Limited ship supply growth to fuel market recovery

Limited ship supply growth
The fuel choice is said to be challenging for vessel owners because not many fuels have the necessary energy density. Maersk is focusing on biomethanol and has ordered 12 16,000 TEU methanol-fueled ships. Photo from AP Moller-Maersk
  • New IMO rules to curb shipping industry’s carbon emissions are expected to limit ship supply growth as owners introduce “greener vessels” and send older ones to scrapyards
  • IMO’s imposition of the policy may coincide with shipping rates returning to pre-pandemic levels next year and help the shipping market recover in 2024
  • The fuel choice is challenging tor vessel owners because not many fuels have the necessary energy density. Maersk is focusing on biomethanol and has ordered 12 16,000 TEU methanol-powered ships  

New rules to be imposed by the International Maritime Organization starting January 2023 to curb carbon emissions are seen to cause limited ship supply growth as owners introduce  environmentally friendly vessels and send older ships to shipbreakers for scrapping.

The shipping capacity reduction resulting from the IMO rules, which will come as freight rates are expected to return to pre-pandemic levels in 2023, is likely to help the market recover in 2024 onwards, according to S&P Global Market Intelligence.

“Freight rates may return to the pre-pandemic level in 2023 with the absence of congestion and weaker economic conditions,” said Daejin Lee, lead shipping analyst at S&P Global Market Intelligence.

“However, limited active ship supply growth driven by regulations, which will lead to vessel demolitions and speed reduction, may help the market to recover in 2024 onwards.”

IMO will implement in the New Year the Efficiency Existing Ship Index (EEXI), a design requirement for existing vessels. Many vessels will go for Engine Power Limitation (EPL), and maximum and operating speed are expected to be reduced.

The Carbon Intensity Indicator (CII) regulation, which will be assessed yearly with stricter emission limits, will start to reduce sailing speed from 2024 and the impact may become significant in scrap activities from 2025 onwards with favorable age profile, Lee said in his analysis.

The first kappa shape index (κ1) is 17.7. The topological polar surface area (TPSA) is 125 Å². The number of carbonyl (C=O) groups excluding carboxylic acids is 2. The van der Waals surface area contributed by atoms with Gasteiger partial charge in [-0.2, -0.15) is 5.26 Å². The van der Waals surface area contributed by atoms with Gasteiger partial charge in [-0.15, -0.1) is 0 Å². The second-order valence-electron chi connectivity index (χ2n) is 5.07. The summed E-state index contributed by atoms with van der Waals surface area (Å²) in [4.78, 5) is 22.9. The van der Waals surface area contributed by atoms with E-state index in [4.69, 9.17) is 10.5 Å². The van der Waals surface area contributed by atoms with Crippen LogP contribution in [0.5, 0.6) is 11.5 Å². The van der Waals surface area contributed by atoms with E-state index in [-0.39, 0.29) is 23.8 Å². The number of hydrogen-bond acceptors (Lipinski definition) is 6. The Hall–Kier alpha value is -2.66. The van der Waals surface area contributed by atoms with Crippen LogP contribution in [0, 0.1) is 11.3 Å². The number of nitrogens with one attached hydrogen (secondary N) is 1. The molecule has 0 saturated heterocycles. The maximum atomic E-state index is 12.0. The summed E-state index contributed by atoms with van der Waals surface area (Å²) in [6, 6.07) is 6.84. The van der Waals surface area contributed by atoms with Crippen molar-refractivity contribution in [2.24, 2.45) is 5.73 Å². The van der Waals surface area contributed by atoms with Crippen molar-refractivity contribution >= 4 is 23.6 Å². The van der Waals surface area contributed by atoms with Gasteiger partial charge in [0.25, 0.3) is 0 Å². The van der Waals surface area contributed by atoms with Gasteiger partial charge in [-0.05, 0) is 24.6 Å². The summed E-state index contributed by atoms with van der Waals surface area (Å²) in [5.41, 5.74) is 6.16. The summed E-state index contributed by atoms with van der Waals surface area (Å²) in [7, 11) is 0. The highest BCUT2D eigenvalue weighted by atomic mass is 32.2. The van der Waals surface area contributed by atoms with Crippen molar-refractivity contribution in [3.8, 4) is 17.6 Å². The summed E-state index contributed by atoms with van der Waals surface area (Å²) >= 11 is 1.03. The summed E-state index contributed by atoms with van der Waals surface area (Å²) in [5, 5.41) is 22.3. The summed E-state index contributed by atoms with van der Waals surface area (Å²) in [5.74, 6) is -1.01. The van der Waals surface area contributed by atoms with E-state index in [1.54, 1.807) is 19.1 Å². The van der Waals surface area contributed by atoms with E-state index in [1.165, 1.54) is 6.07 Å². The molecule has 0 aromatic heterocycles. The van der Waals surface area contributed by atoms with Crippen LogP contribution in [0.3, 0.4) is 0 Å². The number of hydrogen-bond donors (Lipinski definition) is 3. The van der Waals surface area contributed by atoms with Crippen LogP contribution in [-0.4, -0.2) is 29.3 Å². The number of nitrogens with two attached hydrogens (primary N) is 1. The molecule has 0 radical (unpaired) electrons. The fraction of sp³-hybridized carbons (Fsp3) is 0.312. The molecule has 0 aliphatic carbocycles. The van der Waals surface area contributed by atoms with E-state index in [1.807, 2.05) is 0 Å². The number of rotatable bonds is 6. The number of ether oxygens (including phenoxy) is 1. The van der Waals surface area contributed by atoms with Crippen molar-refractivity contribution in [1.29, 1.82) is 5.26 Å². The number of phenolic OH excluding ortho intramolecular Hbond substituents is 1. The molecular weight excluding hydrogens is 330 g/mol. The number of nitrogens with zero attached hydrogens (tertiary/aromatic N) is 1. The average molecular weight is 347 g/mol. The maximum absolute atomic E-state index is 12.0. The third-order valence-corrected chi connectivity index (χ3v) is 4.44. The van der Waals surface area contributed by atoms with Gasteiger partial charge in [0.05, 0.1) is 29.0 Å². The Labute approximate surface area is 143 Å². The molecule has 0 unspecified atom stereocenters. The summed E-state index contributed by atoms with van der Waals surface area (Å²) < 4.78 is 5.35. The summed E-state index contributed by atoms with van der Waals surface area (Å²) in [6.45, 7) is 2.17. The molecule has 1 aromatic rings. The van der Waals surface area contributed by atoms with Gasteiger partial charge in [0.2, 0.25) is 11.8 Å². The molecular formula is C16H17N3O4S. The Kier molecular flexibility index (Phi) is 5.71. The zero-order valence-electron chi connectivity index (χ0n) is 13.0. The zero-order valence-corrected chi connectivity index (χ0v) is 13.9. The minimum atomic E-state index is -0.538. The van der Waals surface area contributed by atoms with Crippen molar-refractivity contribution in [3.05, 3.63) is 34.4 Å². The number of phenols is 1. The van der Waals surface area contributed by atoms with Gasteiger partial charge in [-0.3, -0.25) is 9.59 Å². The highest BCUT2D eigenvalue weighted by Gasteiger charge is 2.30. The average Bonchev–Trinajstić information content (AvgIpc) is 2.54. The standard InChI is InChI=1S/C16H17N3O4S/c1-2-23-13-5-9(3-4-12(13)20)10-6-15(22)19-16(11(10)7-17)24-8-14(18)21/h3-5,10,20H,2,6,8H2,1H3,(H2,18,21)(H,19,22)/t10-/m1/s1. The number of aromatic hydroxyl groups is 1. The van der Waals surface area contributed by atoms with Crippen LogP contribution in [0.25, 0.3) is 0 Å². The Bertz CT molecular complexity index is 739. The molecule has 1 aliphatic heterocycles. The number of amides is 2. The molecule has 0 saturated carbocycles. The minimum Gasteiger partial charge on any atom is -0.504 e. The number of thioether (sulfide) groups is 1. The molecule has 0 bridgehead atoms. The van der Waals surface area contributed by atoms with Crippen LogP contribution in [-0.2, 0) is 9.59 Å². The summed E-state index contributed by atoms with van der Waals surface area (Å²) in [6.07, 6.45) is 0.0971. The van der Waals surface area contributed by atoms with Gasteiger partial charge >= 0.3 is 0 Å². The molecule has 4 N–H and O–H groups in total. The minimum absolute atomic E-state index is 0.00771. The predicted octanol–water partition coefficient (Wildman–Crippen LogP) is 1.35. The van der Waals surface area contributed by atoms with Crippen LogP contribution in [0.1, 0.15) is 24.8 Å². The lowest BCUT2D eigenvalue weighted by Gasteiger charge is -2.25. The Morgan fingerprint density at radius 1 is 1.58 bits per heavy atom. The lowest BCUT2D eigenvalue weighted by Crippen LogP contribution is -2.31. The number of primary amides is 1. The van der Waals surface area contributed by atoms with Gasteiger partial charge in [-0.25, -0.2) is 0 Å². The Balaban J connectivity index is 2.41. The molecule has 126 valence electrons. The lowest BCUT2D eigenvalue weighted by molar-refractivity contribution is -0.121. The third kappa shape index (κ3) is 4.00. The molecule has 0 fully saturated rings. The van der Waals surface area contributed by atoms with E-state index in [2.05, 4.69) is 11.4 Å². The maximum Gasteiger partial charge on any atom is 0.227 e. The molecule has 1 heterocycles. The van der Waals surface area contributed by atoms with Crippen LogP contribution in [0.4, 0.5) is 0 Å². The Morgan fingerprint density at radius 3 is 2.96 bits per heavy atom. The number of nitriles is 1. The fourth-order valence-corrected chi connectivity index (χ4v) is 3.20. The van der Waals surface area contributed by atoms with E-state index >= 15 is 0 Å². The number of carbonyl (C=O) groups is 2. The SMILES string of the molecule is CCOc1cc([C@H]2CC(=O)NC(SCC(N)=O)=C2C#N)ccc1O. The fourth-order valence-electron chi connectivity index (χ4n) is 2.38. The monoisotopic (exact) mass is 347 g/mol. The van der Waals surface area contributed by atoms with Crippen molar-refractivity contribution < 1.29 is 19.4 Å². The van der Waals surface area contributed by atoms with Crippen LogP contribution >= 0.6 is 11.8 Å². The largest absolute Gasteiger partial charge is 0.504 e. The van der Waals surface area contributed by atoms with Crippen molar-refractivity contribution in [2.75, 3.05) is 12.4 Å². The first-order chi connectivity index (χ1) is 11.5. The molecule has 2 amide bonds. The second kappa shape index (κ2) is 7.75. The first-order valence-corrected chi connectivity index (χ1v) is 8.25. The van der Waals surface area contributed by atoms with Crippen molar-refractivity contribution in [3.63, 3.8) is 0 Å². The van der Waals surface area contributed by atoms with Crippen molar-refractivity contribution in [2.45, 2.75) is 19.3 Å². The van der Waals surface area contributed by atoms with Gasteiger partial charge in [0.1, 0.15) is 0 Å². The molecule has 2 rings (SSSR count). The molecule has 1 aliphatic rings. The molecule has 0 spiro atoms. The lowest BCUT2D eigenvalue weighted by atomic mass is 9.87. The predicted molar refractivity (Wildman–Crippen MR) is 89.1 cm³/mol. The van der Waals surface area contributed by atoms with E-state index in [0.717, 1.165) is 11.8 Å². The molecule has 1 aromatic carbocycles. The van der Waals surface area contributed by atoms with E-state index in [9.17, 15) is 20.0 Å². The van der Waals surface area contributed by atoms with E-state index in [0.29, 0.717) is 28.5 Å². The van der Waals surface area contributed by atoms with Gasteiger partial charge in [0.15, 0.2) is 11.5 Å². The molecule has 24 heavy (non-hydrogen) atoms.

He said the CII rating issue would incentivize higher demurrage to reduce idling time and prevent further upside risk in congestion in coming years. While a significant drop in freight rates with high bunker prices has already reduced sailing speed, EEXI-EPL will prevent potential speed recovery.

“Since 95% of vessels in service are still using conventional fossil fuel, with IMO’s CII regulation, many vessels will end up scrapped earlier than the normal historical lifespan of vessels, which will support thefreight market in the medium and long term,” Lee said.

Newbuilding contracts in 2021 reached the highest since 2015, mainly with container vessel orders, but remained lower than the shipbuilding boom period in the 2000s.

Fresh contracts were limited in 2022 due to high prices and limited capacity in top-tier yards while many owners took the options of existing contracts for much lower contract prices.

The container sector is expected to face supply-side pressure due to heavy investment in newbuildings, while fresh new contracts are limited in other sectors, including the dry bulker and tanker.

Gas has been a preferred choice for an alternative fuel; methanol (green fuel) started to gain attention recently, mostly from the container sector.

An article on the Harvard Business Review by Willy C. Shih said the fuel choice is challenging for vessel owners because not many fuels have the necessary energy density. Maersk is focusing on biomethanol and has ordered 12 16,000 TEU methanol-powered ships.

CMA CGM is betting on liquefied natural gas (LNG) as an interim transition fuel to some form of hydrogen. It has already deployed 12 LNG-powered vessels on its routes and will have 44 operating by 2024. Mitsui OSK Lines plans to launch 90 LNG-powered ships by 2030, and Ocean Network Express (ONE) has ordered 10 13,700 TEU ships that would run on either ammonia or methanol.

Shih said LNG originally seemed to have a significant advantage near term as it is available in many regions and is easier to handle than methanol and ammonia. But the Ukraine war sent LNG prices soaring and cast doubts on Russian supplies, he said.

Shih said the Emissions Trading Scheme that the European Union plans to introduce in 2023 will add to shipping lines’ costs. The EU will require them to buy allowances for 50% of emissions for voyages connecting EU and non-EU ports. Maersk has already announced surcharges for its Asia to North Europe and North Europe to US trade lanes.